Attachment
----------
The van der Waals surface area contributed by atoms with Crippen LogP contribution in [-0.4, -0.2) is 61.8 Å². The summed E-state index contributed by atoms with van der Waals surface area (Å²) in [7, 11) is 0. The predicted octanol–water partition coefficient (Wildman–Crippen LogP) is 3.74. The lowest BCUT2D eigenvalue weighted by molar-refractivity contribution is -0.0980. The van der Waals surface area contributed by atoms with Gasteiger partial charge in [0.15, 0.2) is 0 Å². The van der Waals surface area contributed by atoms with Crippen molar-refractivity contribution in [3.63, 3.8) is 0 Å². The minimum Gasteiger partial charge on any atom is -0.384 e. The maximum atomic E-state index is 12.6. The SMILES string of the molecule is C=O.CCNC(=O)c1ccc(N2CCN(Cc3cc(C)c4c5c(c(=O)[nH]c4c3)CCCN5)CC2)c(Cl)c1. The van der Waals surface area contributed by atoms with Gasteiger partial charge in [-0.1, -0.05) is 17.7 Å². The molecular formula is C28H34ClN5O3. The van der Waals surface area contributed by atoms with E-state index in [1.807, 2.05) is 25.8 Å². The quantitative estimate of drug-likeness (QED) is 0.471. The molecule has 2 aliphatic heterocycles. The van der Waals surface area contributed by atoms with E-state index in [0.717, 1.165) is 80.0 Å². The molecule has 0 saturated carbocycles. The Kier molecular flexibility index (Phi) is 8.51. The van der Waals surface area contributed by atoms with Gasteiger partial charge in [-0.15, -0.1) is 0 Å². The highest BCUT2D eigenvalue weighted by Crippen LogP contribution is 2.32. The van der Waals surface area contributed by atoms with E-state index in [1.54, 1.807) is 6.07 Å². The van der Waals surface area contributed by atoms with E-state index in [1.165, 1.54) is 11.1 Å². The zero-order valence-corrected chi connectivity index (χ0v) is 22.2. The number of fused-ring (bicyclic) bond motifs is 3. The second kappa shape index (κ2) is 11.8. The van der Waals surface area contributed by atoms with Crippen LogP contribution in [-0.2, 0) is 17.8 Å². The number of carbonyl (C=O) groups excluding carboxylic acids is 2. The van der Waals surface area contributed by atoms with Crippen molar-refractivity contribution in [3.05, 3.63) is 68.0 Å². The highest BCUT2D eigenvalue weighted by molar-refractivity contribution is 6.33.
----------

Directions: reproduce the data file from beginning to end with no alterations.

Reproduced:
The van der Waals surface area contributed by atoms with Crippen LogP contribution in [-0.4, -0.2) is 61.8 Å². The summed E-state index contributed by atoms with van der Waals surface area (Å²) in [7, 11) is 0. The predicted octanol–water partition coefficient (Wildman–Crippen LogP) is 3.74. The lowest BCUT2D eigenvalue weighted by molar-refractivity contribution is -0.0980. The van der Waals surface area contributed by atoms with Gasteiger partial charge in [0.15, 0.2) is 0 Å². The van der Waals surface area contributed by atoms with Crippen molar-refractivity contribution in [3.63, 3.8) is 0 Å². The minimum Gasteiger partial charge on any atom is -0.384 e. The maximum atomic E-state index is 12.6. The SMILES string of the molecule is C=O.CCNC(=O)c1ccc(N2CCN(Cc3cc(C)c4c5c(c(=O)[nH]c4c3)CCCN5)CC2)c(Cl)c1. The van der Waals surface area contributed by atoms with Gasteiger partial charge in [-0.1, -0.05) is 17.7 Å². The molecular formula is C28H34ClN5O3. The van der Waals surface area contributed by atoms with E-state index in [1.807, 2.05) is 25.8 Å². The quantitative estimate of drug-likeness (QED) is 0.471. The molecule has 2 aliphatic heterocycles. The van der Waals surface area contributed by atoms with E-state index in [0.717, 1.165) is 80.0 Å². The molecule has 0 saturated carbocycles. The Kier molecular flexibility index (Phi) is 8.51. The van der Waals surface area contributed by atoms with Gasteiger partial charge in [-0.15, -0.1) is 0 Å². The highest BCUT2D eigenvalue weighted by Crippen LogP contribution is 2.32. The van der Waals surface area contributed by atoms with E-state index in [1.54, 1.807) is 6.07 Å². The van der Waals surface area contributed by atoms with E-state index in [1.165, 1.54) is 11.1 Å². The zero-order valence-corrected chi connectivity index (χ0v) is 22.2. The number of fused-ring (bicyclic) bond motifs is 3. The second kappa shape index (κ2) is 11.8. The van der Waals surface area contributed by atoms with Crippen LogP contribution in [-0.2, 0) is 17.8 Å². The number of carbonyl (C=O) groups excluding carboxylic acids is 2. The van der Waals surface area contributed by atoms with Crippen molar-refractivity contribution in [3.05, 3.63) is 68.0 Å². The highest BCUT2D eigenvalue weighted by molar-refractivity contribution is 6.33.